Pink, blue, and white buildings are everywhere, crumbled like dry cookies. Pieces of people and their homes litter the torn sidewalks like gumwrappers. They used to be full of something of substance, and their emptiness scares me.
We lined the sides of the road with sinks and filled them with whatever we thought was worth saving. One of them is full of screw-on bottle tops, white ones. Others are full of broken plates, or bracelets. Memories, all of them, or inside jokes; the things that people don't need to remember, but want to, because it's nice.
The earthquake is suddenly there, and then it's gone, and we are in the aftermath, trying to save the children. But they are only breathing phantoms, and as soon as we get a hold of them and feel their soft flesh under out trembling fingertips coated with blood, they are smoke.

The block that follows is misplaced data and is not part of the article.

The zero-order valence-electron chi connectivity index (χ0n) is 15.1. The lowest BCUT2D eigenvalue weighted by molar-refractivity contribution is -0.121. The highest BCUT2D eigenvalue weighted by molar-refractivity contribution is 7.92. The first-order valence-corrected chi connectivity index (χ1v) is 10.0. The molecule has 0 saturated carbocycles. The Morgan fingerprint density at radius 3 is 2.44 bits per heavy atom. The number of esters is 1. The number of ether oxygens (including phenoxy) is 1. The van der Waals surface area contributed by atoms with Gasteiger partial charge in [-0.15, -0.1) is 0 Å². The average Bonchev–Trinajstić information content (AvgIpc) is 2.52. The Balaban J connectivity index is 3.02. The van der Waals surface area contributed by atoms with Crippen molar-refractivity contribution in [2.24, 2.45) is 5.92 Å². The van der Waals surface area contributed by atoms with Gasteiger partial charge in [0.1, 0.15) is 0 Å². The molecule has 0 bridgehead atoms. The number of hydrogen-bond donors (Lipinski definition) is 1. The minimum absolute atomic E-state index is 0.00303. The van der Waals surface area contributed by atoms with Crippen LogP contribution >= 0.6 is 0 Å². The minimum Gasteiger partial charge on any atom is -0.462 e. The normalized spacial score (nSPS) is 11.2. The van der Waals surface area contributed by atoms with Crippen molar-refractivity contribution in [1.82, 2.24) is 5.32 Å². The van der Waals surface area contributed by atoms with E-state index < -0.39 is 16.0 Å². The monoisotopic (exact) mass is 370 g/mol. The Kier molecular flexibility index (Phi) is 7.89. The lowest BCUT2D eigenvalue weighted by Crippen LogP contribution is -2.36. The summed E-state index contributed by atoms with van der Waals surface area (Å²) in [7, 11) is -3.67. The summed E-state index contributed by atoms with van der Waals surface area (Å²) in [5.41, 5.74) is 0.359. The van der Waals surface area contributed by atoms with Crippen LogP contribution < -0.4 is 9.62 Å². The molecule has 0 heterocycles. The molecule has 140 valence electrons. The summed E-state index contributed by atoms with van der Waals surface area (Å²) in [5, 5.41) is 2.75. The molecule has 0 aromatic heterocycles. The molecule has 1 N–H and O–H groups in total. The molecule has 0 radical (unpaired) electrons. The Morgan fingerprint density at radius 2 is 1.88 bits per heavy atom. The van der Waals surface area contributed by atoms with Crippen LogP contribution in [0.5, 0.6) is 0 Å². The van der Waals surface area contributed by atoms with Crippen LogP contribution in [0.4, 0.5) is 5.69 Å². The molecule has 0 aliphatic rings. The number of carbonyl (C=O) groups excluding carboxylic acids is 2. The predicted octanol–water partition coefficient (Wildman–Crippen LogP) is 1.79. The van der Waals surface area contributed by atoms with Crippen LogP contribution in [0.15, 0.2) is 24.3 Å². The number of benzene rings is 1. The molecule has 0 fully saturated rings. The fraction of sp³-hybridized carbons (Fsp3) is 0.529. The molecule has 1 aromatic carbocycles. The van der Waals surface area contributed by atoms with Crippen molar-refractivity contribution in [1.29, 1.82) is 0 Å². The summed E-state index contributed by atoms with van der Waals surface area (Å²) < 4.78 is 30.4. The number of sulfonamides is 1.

While we scurry after the phantom children, whirring somethings fly by like white-gray rockets, sounding like missiles. They avoid people and rubble, which are often the same thing, and several of us realize they are dragons. But when they stop, we know we are wrong, because they are angels. The angel-dragons whoosh by, pulling the burning air after them. No one screams while they are near. When they stop, we can see their faces; one second they look like women in dresses, the next they are blood-splattered men. And then we know they are dragons again.
We are breathing the dust of everyone, and as I climb in the ruins after the phantom children, I feel nothing but grit under my nails, and my throat raspingly closes around the spreading brokenness. I think my leg might be broken.